Commercial real estate trends turn as workers return to offices one year into pandemic

Experts say trends in commercial real estate are giving a clue to the future of office spaces. Brokers and economists say they are seeing the pandemic’s impact on the return to work.

A year ago this month, COVID-19 forced many companies to remote work. Since then it changed how businesses look at commercial real estate for office space.

Tampa broker Steven Silverman shared what his clients are looking for.

"This particular company is going to look for a smaller space, and they’ve learned that all their employees don’t have to be there at the same time," said Silverman of Tampa Commercial Real Estate.

More companies are now working in blended environments with some staying remote and some returning in-person. Silverman said the health crisis showed employers what they can do without.

"So whether they were using the space or not, they were still in business and they were still paying their leases now as the time comes for renewal. There may be some rethinking of that," said Silverman.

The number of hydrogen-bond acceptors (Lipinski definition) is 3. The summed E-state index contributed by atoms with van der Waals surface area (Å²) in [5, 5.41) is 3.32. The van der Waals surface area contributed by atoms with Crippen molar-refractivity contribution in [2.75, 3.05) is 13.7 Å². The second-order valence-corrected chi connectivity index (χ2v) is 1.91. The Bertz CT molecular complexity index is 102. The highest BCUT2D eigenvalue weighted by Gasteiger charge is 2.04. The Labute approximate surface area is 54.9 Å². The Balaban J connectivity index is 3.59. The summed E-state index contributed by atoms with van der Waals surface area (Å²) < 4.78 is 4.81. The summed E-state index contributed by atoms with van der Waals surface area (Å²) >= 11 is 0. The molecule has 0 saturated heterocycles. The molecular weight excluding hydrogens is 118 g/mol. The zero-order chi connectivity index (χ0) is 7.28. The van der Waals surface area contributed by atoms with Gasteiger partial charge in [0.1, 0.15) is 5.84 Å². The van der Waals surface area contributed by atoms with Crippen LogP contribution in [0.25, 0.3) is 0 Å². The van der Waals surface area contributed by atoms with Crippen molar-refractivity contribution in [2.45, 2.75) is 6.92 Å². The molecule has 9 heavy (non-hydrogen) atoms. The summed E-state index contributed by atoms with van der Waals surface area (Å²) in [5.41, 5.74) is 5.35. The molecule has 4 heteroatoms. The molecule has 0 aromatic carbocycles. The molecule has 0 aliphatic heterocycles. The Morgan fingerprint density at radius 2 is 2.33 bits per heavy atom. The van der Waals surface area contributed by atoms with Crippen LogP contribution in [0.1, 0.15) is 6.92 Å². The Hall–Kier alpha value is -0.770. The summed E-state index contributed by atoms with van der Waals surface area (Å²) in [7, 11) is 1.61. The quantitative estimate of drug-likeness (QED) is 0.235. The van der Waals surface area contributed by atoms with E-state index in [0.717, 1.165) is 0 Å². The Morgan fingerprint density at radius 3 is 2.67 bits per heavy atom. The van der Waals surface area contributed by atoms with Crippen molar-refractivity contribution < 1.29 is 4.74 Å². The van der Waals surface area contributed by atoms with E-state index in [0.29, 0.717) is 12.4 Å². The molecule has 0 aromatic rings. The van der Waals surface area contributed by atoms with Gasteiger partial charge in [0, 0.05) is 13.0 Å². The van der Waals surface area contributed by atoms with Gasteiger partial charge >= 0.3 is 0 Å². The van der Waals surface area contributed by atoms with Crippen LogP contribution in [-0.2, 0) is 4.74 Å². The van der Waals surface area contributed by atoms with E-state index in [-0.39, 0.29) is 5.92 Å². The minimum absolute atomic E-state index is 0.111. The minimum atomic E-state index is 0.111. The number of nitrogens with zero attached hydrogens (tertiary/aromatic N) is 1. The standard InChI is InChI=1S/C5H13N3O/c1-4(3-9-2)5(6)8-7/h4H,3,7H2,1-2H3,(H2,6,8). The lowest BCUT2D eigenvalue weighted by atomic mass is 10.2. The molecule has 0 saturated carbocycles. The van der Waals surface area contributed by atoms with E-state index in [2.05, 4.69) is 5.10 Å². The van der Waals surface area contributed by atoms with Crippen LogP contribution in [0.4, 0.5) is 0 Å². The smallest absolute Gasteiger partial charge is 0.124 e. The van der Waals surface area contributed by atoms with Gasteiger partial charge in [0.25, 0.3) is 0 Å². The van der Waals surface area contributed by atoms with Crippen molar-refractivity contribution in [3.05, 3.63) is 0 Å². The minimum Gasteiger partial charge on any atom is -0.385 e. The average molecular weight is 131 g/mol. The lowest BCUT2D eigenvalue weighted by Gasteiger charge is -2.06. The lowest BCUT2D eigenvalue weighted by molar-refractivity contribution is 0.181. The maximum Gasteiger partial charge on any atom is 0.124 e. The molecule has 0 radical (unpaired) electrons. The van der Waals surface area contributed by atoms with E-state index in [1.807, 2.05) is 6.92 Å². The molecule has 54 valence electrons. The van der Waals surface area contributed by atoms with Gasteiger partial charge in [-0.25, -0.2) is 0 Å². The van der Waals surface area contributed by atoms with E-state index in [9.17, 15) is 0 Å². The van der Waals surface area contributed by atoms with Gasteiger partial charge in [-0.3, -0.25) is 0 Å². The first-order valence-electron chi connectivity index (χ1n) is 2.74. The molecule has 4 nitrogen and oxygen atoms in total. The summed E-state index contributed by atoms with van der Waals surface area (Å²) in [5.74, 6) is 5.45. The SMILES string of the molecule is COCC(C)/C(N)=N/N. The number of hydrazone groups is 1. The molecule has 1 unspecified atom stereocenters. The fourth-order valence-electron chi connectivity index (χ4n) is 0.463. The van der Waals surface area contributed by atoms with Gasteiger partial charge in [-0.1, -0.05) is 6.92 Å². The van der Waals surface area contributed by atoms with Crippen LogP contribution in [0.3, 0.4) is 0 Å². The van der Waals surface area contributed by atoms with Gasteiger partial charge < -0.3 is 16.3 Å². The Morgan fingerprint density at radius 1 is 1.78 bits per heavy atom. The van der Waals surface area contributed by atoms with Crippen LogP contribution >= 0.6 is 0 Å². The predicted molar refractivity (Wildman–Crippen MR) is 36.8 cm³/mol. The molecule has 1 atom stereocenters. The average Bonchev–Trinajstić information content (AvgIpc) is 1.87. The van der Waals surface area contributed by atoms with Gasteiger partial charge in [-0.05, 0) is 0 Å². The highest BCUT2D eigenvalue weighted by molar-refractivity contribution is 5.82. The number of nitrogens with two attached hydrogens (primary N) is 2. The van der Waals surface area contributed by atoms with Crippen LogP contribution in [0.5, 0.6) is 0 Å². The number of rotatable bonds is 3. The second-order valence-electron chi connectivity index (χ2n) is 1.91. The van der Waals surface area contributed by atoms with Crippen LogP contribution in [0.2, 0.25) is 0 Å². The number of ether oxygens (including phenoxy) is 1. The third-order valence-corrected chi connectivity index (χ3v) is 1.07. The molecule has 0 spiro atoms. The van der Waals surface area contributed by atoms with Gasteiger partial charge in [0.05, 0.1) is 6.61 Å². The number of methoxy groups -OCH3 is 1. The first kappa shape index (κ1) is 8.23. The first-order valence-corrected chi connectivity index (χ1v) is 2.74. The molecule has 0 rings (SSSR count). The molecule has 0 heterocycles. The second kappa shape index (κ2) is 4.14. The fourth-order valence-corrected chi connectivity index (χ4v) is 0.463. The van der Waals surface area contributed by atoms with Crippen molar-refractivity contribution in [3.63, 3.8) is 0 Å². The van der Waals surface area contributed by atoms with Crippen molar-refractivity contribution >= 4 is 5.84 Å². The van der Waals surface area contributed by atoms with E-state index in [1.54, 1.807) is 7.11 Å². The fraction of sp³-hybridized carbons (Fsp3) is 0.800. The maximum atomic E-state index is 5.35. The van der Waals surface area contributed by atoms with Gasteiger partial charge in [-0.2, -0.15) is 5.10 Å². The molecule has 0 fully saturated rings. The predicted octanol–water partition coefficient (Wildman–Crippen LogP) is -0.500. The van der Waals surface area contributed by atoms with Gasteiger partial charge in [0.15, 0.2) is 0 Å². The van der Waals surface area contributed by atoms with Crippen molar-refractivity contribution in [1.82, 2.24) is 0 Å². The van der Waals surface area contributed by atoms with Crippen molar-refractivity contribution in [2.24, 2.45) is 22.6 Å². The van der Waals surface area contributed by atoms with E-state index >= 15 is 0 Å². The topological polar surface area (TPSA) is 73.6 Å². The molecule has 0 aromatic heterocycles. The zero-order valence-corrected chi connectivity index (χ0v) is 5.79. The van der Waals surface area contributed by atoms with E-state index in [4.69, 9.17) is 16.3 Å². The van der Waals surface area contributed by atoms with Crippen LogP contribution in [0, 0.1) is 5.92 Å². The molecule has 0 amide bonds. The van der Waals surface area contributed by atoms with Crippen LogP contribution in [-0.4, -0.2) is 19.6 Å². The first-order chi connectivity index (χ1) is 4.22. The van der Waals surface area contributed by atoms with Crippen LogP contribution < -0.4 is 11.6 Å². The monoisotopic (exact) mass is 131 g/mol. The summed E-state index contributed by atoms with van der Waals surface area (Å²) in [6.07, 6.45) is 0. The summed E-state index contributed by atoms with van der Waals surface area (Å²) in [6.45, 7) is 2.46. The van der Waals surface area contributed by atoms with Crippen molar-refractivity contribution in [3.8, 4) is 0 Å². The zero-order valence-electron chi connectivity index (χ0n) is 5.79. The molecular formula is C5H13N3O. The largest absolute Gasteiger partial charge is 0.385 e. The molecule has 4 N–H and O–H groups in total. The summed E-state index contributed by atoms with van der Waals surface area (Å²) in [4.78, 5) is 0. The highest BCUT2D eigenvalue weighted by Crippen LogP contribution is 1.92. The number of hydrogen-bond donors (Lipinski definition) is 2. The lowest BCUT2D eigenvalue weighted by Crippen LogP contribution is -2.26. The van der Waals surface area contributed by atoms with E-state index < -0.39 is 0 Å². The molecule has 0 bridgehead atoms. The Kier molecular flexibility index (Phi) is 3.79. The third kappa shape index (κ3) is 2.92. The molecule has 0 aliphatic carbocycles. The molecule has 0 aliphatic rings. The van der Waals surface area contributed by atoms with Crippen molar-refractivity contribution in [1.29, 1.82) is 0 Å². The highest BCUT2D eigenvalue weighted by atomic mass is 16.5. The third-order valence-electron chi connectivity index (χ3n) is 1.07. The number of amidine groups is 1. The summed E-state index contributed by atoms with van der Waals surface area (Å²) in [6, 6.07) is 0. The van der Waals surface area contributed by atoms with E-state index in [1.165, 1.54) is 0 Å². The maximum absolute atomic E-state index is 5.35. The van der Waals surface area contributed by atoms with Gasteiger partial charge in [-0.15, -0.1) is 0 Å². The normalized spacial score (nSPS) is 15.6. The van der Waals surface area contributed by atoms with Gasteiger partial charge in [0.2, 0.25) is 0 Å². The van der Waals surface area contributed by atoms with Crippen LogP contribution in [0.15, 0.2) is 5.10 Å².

The Tampa Bay market is growing, so more office space is in the pipeline. But brokers expect a changing demand for it.

"One trend I have seen is people are moving out to offices in the suburban areas, just moving out from the city and taking smaller spaces," said Silverman.

Going to work in person used to mean shared spaces, but office furniture companies said that changed too.

"The number one thing that we see is they want barriers in their offices and make where people work and their work stations taller," said Bill Adams, the co-owner and president of Reimagine Office Furnishings in Tampa.

Adams expects a drop in demand over the next few years. But he anticipates another pandemic change, like how companies can cut down on a virus spreading through a workplace.

"We don’t know how to do that yet, and I think that’s going to be a big focus on the furniture manufacturers because it’s going to be a big focus for the people that buy office furniture," said Adams.

Real estate brokers said the market can change, so they will wait and see how well office spaces bounce back over the next few years.